The new members of Kappa Kappa Gamma sorority. Maria Theisen | Courtesy

In the middle of formal recruitment my freshman year, I called home. I wanted to get the heck out. Fuming on the phone to my family that soror­ities were just an arbi­trary social con­struct prone to the cul­ti­vation of facades, my dad inter­rupted me: “And is there any­thing wrong with that?”

I didn’t get the heck out. I stayed. I pledged Kappa. And I have spent the last three and a half years trying to figure out an answer to that question: Is there any­thing wrong with that?

We throw the buzz words of authen­ticity, sin­cerity, and vul­ner­a­bility around like they’re the be-all-end-all of social inter­action. Nobody can argue that there is a place for them. But we can also agree that answering everyone who asks “How are you?” along the lines of “Well, I am 43 percent OK, 26 percent over­whelmed, 10 percent annoyed at my English pro­fessor, and 21 percent hungry,” would be ridiculous and best saved for your best friend or sig­nif­icant other, if that.

This is an absurd exag­ger­ation of a hard reality; in the pro­fes­sional world, lim­iting your rela­tion­ships to the real and raw is not an option. Some­times, choosing not to asso­ciate with certain people is not an option. Upon grad­u­ation, most of us will be con­fronted with incom­petent col­leagues and abrasive bosses. In sub­urbia, we will interact with curt teachers, rude neighbors, and soccer moms who make us want to swear like sailors. We cannot merely avoid these rela­tion­ships — instead, we must nav­igate them, treating others with friend­liness when pos­sible, with def­erence when required, and with courtesy always. Good manners are non­nego­tiable.

Last month, an inter­viewer for medical school asked me an unex­pected question: Who would be your worst nightmare patient? She chuckled at my answer, saying, “You’ll meet a lot of that kind of patient.” The details of my response are unim­portant. What matters is that regardless of whether someone is my par­ticular Achilles’ heel, I will still have to treat them well. This is not about feigning sin­cerity. This is about rec­og­nizing that the world requires us to fake it; we must often speak and coexist respect­fully with people who really, really tick us off.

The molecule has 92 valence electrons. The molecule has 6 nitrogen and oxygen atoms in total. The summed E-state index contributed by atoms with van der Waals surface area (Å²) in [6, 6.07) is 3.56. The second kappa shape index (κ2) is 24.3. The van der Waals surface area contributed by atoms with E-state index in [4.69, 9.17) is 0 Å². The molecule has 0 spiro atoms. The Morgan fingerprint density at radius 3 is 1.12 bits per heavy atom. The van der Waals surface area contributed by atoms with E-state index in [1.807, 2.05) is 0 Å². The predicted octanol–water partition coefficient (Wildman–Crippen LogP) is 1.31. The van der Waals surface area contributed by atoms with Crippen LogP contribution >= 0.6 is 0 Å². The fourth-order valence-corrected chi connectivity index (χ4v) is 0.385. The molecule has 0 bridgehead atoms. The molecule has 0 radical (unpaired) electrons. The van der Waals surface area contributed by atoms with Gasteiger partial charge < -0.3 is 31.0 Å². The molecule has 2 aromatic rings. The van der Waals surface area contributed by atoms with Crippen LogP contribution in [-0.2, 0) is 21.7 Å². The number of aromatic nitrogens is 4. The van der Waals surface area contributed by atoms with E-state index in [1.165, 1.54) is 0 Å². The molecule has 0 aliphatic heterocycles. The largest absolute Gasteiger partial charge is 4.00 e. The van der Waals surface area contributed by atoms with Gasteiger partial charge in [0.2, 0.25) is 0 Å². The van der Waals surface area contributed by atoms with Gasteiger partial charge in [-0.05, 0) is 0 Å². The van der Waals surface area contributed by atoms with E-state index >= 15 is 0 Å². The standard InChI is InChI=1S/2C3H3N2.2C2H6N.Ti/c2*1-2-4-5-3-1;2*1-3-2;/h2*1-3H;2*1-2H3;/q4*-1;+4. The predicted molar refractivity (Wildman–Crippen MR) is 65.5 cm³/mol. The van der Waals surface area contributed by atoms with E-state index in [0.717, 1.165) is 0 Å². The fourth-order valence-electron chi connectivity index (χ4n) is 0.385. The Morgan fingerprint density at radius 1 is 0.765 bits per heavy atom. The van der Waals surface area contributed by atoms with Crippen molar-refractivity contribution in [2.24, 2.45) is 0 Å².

What does this have to do with the Greek system? The Greek system has been the best microcosm of this reality that I have seen during undergrad. I don’t think any Greek would tell you that inter­acting with their house is all rainbows and but­ter­flies. But it is pre­cisely because it is not rainbows and but­ter­flies that it is worth­while. If you stick it out, you will be per­pet­ually pro­vided with oppor­tu­nities to meet, work (and fight) with stu­dents who you never would oth­erwise — who study dif­ferent sub­jects, spend their weekends in dif­ferent ways, and resolve con­flict by dif­ferent prin­ciples. With this comes the chance to open your mind to other per­spec­tives and to learn to com­promise. Being Greek is not about faking authen­ticity. It is about giving unex­pected rela­tion­ships a chance, about giving those rela­tion­ships another chance, about giving them a third. How else would I have become friends with a wicked-smart econ­omist or forged mutual respect with a con­fident cheer­leader?

And if you practice it for long enough, you get better at it, building habits ser­viceable for life after Hillsdale.

So the next time you’re tempted to fling “fake” at someone in a sorority or a fra­ternity or even about to direct that adjective as an insult at the system in general, I would chal­lenge you to think about whether it is inher­ently a bad thing.

I have been asking that question for three and a half years, and I am inclined to say it is not.

Senior Maria Grinis is a member of Kappa Kappa Gamma.